As for lights, a single unit works well and helps when you are backing up at a camping area so you avoid damaging your tail light assemblies.  An LED light bar across the back of the vehicle that enables one to be seen by the International Space Station is a bit of overkill.

Another comment on west coast underbrush. Norseman posted good images. Good hiding places. Ground snap noises. Very gooey traveling. We have a shrub called Devil's Club. Woody stems, as thick as your thumb, with bad spines that will tear you up. Difficult/impossible to walk through patches of this stuff. One needs a spare unit of blood in their first aid kits when around Devil's Club.

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hiflier
5 hours ago, Catmandoo said:

hiflier, participants in a SRN need to leave a vehicle at times. I monitor what I call 'parallel logging roads'. Abandoned logging roads/spurs typically running alongside well used logging roads/highways.  More or less 20' below the road. Somewhat overgrown, they are animal trails for critters that want to avoid vehicles/humans. Takes time to find them and time to monitor them. One does not have to go very far from a vehicle.

 

Of course, Catmandoo, and no one is saying that a group member cannot do just what you are saying. But not everyone is comfortable doing that. A woman may not want to leave her vehicle and enter a remote wooded section somewhere along a road. A seasoned researcher might though because they know about parallel trails. I wrote about such trails in my book. The SRN is a way for anyone to be involved even if they are a senior citizen, or someone who has health, or physical issues that may not allow them to do such searches. Even someone who simply has a general apprehension about going into a wooded area alone can still be a part of this of an SRN by simply canvassing a road.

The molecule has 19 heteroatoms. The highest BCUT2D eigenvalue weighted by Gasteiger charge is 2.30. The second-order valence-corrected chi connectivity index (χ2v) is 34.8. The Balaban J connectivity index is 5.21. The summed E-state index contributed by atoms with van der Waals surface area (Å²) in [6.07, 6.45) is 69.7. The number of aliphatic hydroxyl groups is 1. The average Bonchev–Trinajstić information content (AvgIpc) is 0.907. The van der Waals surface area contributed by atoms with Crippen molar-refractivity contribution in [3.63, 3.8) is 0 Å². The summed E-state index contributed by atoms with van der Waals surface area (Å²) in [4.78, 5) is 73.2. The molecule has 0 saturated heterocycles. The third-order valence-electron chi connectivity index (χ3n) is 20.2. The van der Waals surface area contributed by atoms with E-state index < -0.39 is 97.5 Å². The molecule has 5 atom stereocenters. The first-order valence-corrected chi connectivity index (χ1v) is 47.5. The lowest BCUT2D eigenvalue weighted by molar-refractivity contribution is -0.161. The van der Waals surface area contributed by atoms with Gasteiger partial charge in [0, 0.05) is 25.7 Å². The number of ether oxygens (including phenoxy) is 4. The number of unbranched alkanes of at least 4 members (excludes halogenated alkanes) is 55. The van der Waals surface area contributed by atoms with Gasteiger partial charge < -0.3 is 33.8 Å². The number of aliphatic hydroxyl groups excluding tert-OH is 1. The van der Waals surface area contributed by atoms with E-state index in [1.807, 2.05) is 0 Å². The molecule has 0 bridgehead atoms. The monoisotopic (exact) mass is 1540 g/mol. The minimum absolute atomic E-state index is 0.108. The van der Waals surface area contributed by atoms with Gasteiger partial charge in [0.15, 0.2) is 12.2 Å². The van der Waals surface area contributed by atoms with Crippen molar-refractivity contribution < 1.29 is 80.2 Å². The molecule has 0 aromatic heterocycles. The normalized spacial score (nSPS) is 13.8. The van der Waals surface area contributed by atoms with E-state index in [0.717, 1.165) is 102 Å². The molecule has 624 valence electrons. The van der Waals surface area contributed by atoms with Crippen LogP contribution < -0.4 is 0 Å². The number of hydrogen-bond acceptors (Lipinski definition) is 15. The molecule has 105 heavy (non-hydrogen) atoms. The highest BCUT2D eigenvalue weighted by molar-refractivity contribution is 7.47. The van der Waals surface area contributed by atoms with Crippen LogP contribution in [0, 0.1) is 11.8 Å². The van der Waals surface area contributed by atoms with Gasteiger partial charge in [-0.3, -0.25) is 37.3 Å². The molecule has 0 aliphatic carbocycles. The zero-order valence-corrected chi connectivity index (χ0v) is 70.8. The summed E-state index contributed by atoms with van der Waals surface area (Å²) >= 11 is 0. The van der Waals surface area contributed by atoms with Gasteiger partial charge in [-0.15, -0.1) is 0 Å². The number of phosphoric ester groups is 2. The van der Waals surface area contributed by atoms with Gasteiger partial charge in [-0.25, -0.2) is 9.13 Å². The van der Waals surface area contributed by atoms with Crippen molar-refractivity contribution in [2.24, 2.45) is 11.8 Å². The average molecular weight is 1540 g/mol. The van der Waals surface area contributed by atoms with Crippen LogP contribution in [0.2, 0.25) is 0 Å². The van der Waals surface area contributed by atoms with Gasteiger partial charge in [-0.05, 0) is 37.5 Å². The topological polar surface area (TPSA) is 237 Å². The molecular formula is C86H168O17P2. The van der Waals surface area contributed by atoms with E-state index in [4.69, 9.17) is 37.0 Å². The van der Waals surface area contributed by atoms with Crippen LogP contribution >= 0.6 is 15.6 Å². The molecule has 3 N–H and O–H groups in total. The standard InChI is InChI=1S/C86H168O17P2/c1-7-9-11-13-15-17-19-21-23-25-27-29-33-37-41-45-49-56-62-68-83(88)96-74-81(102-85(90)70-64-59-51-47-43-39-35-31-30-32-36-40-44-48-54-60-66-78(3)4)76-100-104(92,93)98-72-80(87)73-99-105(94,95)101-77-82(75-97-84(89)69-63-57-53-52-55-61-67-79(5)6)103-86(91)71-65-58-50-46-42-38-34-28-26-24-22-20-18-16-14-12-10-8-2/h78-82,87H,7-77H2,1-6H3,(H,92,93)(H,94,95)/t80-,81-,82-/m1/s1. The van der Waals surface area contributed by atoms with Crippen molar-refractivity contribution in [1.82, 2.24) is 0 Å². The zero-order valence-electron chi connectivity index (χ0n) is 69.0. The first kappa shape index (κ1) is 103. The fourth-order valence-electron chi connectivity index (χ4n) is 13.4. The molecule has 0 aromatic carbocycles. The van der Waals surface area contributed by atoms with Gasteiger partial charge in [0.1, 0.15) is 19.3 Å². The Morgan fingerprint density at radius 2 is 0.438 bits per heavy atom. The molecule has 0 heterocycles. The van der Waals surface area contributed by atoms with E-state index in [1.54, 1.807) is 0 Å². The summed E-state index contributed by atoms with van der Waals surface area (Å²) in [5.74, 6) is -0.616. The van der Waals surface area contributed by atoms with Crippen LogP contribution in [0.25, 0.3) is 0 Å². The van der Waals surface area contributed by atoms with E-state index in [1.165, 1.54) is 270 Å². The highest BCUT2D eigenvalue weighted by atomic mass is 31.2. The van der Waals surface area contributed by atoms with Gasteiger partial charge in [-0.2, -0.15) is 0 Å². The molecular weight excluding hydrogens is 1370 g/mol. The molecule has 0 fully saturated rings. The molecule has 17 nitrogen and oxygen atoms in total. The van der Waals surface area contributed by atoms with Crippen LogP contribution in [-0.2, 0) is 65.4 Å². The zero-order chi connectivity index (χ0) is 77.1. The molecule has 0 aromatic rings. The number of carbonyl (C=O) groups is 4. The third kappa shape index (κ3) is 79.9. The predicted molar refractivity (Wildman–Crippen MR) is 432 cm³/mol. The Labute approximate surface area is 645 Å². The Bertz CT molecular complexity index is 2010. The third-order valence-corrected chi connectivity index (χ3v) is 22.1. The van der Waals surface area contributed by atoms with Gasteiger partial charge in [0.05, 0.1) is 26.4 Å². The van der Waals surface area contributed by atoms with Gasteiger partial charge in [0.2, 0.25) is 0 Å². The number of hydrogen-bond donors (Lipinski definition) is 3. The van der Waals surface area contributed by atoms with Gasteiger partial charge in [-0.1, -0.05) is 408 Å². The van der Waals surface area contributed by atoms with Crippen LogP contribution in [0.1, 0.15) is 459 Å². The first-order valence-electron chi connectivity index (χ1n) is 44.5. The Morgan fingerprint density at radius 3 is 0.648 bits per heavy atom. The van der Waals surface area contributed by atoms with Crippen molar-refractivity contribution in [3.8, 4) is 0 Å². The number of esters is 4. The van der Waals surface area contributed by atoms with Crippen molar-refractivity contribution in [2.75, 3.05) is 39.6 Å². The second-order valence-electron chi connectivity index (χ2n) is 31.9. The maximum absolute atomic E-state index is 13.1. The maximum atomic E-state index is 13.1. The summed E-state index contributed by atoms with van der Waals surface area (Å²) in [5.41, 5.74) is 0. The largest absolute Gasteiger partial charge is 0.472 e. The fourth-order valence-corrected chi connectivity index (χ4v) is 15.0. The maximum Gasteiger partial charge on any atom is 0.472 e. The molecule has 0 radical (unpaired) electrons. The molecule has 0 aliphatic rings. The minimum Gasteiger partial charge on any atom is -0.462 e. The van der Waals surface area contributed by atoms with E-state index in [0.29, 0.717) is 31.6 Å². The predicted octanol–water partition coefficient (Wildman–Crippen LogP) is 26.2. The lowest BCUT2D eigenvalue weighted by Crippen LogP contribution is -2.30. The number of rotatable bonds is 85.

The important thing is to encourage people to out there looking as soon after a call about a visual sighting comes in as possible and therefore be part of the solution. People may not have time to do more than grab a camera and go; the important thing being that they go. If an area around a sighting is going to be monitored one can assume that a BF will not be remaining inside the search perimeter by using a parallel trail. I think it safe to assume that it will prefer to go back to where it feels safe which could be 20 miles or more from the encounter location. Depending on the are it may HAVE to cross a road in order to do that. If every Sasquatch hid when a car went by then there would be NO sightings on a road and we wouldn't know that they do in fact do that- they DO cross roads. They DO stand along side them. They ARE seen doing either of those things in both daytime and nighttime.

 

If an SRN group has a dozen folks involved then one member could park, get out, and monitor a gully that is crossed over by a bridge while another member drives up and down or back and forth in whatever direction a compass dictates. If someone is fine getting out of their vehicle to search in the woods then fine- if not then that's fine too. A man or woman home by themselves with a child can still be involved and they do not have to go into any forested areas at all. As far as I am concerned an SRN is all inclusive. It doesn't have to be populated with only seasoned woods people. Someone from 'the city' who has never even camped is certainly capable of driving down a road with dash cam. Hundreds of people or thousands of people across the U.S. and Canada who belong to their local SRN's will up the odds of getting a good visual record of a Sasquatch. That is what an SRN is for: Getting as many folks as possible out there after a sighting looking in as quickly and as easily a fashion as possible.